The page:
Japan, in a statement, said medical institutions in Iraq were suffering from system failure, citing the Governorate of Al-Muthanna, where a lack of medical equipment and materials had made the provision of appropriate medical services difficult.

In another development, the International Crisis Group (ICG) warned on Monday that the Iraqi constitutional process has deepened rifts between the three principal communities – Shiites, Kurds and Sunnis – creating a need for a strong United States-led initiative to assuage Sunni concerns and avoid further ethnic and sectarian violence.

In a report, the ICG said the 15 October referendum could well be about a weak document that lacks consensus and urged the US government to embark on a last-ditch, determined effort to broker a true compromise between the three communities.

The Sunni Arab minority has rejected the document which was approved by the country’s dominant Shiite and Kurdish blocs. They are particularly opposed to clauses on federalism, women’s rights, references to Saddam Hussein's Sunni-dominated Ba’ath party and the description of Iraq as a Muslim, but not Arab state.

Last week, the UN Assistance Mission in Iraq (UNAMI) urged Iraqis to participate in the referendum and called on the government to ensure conditions that would enable the people to vote in a peaceful and secure environment.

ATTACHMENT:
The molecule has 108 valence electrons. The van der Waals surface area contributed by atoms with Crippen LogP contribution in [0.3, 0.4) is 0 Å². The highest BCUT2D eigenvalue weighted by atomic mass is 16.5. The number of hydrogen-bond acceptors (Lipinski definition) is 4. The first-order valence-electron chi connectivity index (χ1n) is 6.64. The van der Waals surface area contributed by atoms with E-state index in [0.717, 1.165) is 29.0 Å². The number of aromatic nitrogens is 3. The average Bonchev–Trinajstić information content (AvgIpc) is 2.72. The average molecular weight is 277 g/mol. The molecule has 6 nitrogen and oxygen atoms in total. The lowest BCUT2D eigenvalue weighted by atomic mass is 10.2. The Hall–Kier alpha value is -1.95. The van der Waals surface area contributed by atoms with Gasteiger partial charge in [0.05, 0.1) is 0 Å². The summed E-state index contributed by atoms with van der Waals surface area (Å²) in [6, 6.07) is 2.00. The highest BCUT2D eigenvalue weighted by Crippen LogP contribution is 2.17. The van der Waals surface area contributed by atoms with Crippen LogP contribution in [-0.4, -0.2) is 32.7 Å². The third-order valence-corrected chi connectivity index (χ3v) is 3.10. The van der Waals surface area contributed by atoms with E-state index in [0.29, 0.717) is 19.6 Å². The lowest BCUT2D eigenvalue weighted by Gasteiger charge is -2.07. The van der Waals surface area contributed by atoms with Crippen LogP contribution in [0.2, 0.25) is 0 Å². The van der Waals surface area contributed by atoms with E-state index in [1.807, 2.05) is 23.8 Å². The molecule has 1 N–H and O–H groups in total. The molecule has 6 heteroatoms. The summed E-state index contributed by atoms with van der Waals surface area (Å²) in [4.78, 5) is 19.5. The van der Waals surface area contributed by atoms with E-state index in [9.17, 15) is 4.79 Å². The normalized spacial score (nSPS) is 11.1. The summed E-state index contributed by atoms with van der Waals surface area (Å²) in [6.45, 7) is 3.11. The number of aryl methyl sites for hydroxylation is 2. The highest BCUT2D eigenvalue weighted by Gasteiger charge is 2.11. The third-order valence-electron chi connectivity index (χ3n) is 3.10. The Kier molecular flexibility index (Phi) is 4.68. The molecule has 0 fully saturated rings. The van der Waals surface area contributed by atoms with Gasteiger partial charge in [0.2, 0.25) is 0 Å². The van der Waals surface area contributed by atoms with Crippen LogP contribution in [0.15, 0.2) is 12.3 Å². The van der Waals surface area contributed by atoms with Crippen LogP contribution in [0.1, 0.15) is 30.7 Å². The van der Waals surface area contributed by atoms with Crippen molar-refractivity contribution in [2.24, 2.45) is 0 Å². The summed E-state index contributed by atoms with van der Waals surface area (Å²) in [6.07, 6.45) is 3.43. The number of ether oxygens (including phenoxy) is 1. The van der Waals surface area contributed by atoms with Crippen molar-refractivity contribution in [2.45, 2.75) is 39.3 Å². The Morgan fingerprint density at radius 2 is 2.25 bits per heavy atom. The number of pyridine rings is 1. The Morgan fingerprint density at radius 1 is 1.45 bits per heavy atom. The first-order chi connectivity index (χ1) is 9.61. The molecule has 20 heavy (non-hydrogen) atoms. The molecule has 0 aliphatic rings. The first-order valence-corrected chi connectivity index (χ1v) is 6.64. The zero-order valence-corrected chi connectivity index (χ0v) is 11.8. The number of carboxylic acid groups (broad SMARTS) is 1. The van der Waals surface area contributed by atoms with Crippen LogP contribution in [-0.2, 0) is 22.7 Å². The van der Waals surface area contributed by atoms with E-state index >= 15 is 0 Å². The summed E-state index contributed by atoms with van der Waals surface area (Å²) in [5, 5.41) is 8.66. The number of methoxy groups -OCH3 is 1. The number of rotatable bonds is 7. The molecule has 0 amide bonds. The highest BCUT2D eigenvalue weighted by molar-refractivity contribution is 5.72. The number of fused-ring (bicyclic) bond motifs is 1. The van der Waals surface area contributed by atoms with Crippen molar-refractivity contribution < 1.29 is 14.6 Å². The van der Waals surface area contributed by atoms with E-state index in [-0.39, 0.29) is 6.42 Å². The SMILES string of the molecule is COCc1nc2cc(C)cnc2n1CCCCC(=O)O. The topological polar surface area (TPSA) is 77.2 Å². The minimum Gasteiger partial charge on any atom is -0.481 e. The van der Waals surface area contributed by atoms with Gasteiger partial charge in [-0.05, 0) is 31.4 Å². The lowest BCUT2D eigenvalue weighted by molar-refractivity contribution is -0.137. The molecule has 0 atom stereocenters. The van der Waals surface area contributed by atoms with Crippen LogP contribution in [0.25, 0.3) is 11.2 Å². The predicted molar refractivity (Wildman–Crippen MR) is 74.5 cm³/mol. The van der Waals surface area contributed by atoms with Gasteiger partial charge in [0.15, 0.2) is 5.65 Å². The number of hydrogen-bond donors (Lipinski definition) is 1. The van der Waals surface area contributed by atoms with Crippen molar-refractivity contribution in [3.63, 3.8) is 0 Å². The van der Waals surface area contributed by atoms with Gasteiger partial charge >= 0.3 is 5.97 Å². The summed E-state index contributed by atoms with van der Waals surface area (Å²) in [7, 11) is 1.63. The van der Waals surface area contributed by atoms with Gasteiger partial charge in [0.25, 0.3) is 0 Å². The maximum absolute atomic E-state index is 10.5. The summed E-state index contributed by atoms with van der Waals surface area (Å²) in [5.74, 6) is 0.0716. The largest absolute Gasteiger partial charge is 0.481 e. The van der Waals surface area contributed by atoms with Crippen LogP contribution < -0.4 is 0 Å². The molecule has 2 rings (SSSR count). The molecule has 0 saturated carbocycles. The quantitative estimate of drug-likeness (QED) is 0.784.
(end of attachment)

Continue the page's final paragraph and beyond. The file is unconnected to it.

In a statement issued from Baghdad, the special representative of the UN Secretary-General in Iraq, Ashraf Qazi, said the recent adoption of a draft text for the permanent constitution of Iraq by the Transitional National Assembly was an important step.

UNAMI is printing 5 million copies and will distribute them before the referendum date.


IRAQ: UN distributes aid to Talafar families
IRAQ: Centres for burn victims to be established
IRAQ: Food operation under threat, WFP
IRAQ: Families flee Samara ahead of planned offensive
EGYPT: Mubarak promises more democracy
LEBANON: Attacks on journalists condemned